TEXAS CITY — While hundreds gathered near the city’s port, mesmerized by a plume of orange smoke that rose from a burning ship, Octava Bridges wasn’t as awestruck.
“I knew it was something bad,” Bridges, 96, said of the sight on April 16, 1947.
The color in the smoke came from burning ammonium nitrate inside the hold of the French cargo ship S.S. Grandcamp.
Bridges was right. A few minutes after 9 a.m., that smoke, described by many as “beautiful” turned to fire, debris and ruin as the Grandcamp exploded in what became known as the Texas City Disaster.
On Saturday, Bridges was among the 200 survivors of that blast who gathered for the Texas City Disaster Survivors photo. For 10 years, The Daily News and the Texas City Museum have partnered to publish the reunion photo of survivors to commemorate the anniversary of the explosion. This was Bridges first time to be a part of the photo and the first time she shared her story publicly.
The explosion, followed several hours later by a another blast, killed more than 550 people, left much of city’s industrial complex in ruin and forever changed Texas City.
Bridges, a native of Louisiana, had just moved to Texas City with her husband, Welton, who worked for Mainland Construction. She was in the couple’s small house on the alley of 17th Street when she first saw the smoke.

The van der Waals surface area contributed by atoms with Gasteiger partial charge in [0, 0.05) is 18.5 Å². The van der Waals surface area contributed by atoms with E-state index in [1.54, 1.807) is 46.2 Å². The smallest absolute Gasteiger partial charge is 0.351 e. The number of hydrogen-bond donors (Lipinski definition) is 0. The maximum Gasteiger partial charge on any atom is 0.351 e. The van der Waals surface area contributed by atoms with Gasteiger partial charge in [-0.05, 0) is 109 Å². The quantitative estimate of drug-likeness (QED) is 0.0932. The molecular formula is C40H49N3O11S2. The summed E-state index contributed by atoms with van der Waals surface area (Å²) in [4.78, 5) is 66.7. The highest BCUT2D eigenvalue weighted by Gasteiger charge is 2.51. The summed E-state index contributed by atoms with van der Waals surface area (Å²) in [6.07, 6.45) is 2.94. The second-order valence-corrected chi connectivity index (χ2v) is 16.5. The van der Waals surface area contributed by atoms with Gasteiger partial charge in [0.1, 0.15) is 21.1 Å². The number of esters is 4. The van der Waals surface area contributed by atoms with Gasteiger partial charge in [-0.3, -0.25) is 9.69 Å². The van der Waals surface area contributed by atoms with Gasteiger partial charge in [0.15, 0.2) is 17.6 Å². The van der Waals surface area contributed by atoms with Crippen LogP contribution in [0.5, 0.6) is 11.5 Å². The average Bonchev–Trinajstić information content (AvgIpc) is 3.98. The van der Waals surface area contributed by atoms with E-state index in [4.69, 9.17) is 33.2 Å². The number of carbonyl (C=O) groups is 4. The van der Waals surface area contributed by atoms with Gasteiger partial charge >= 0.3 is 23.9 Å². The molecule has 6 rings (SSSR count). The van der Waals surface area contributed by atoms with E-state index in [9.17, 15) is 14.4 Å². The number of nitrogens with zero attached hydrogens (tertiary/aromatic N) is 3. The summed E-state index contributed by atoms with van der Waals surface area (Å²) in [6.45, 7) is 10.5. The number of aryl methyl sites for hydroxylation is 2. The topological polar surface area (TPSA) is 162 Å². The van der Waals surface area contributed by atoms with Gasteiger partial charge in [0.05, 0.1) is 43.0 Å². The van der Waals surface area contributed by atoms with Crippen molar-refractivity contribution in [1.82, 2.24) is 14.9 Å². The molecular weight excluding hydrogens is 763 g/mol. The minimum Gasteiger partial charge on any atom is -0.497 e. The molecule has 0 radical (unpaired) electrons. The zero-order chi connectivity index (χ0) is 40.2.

Before moving to Texas, Bridges worked at a munitions plant in Minden, La. The plant, which at one point had as many as 10,000 workers, was a primary manufacturer of ammunition for the U.S. Army during World War II.
So, she had an idea of what may have been burning down at the docks. That’s why she never ventured far from the house.
It wasn’t long that the house shook, windows shattered and debris fell from the sky.
Bridges and her husband made their way to Houston soon after.
“We didn’t sleep that night,” she said. “We didn’t know what was happening.”
They soon returned to the city. Welton Bridges helped carry bodies to the makeshift morgue, while Octava helped collect and distribute clothing to survivors in the days and weeks after the explosions.
She’s seen the city rebuild and expand in the 67 years since and still lives in the house she and her husband bought in the Chelsea Subdivision not long after the explosions.
“We never thought of leaving,” said Bridges, whose husband died in 1990. “This city’s been pretty good to us. It was bad that day, but it’s been pretty good ever since.”
Contact Mainland Editor T.J. Aulds at 409-683-5334 or email@example.com.